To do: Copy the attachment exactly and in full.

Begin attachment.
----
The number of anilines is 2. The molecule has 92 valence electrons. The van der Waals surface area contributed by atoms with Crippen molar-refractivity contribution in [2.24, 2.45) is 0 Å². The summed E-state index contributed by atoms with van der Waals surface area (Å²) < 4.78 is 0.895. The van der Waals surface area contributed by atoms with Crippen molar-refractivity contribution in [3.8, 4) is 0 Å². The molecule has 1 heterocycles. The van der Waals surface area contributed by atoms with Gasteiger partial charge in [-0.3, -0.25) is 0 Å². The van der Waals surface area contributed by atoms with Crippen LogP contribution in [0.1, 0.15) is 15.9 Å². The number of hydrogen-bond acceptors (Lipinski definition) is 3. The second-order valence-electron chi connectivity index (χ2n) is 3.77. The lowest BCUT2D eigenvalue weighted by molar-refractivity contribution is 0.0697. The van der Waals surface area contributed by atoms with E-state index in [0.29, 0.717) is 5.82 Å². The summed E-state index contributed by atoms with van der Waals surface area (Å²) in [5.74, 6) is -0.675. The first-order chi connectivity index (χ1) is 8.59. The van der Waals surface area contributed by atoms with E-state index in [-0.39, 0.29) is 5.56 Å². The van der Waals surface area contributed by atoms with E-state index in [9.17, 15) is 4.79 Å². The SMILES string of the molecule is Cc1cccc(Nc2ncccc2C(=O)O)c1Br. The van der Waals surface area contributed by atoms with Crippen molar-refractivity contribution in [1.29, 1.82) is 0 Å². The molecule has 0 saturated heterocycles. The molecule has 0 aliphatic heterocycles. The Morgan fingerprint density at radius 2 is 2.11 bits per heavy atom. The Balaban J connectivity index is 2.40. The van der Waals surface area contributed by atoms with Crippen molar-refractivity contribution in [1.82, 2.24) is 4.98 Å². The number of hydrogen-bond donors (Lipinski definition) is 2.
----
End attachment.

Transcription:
The number of anilines is 2. The molecule has 92 valence electrons. The van der Waals surface area contributed by atoms with Crippen molar-refractivity contribution in [2.24, 2.45) is 0 Å². The summed E-state index contributed by atoms with van der Waals surface area (Å²) < 4.78 is 0.895. The van der Waals surface area contributed by atoms with Crippen molar-refractivity contribution in [3.8, 4) is 0 Å². The molecule has 1 heterocycles. The van der Waals surface area contributed by atoms with Gasteiger partial charge in [-0.3, -0.25) is 0 Å². The van der Waals surface area contributed by atoms with Crippen LogP contribution in [0.1, 0.15) is 15.9 Å². The number of hydrogen-bond acceptors (Lipinski definition) is 3. The second-order valence-electron chi connectivity index (χ2n) is 3.77. The lowest BCUT2D eigenvalue weighted by molar-refractivity contribution is 0.0697. The van der Waals surface area contributed by atoms with E-state index in [0.29, 0.717) is 5.82 Å². The summed E-state index contributed by atoms with van der Waals surface area (Å²) in [5.74, 6) is -0.675. The first-order chi connectivity index (χ1) is 8.59. The van der Waals surface area contributed by atoms with E-state index in [-0.39, 0.29) is 5.56 Å². The van der Waals surface area contributed by atoms with E-state index in [9.17, 15) is 4.79 Å². The SMILES string of the molecule is Cc1cccc(Nc2ncccc2C(=O)O)c1Br. The van der Waals surface area contributed by atoms with Crippen molar-refractivity contribution in [1.29, 1.82) is 0 Å². The molecule has 0 saturated heterocycles. The molecule has 0 aliphatic heterocycles. The Morgan fingerprint density at radius 2 is 2.11 bits per heavy atom. The Balaban J connectivity index is 2.40. The van der Waals surface area contributed by atoms with Crippen molar-refractivity contribution in [1.82, 2.24) is 4.98 Å². The number of hydrogen-bond donors (Lipinski definition) is 2.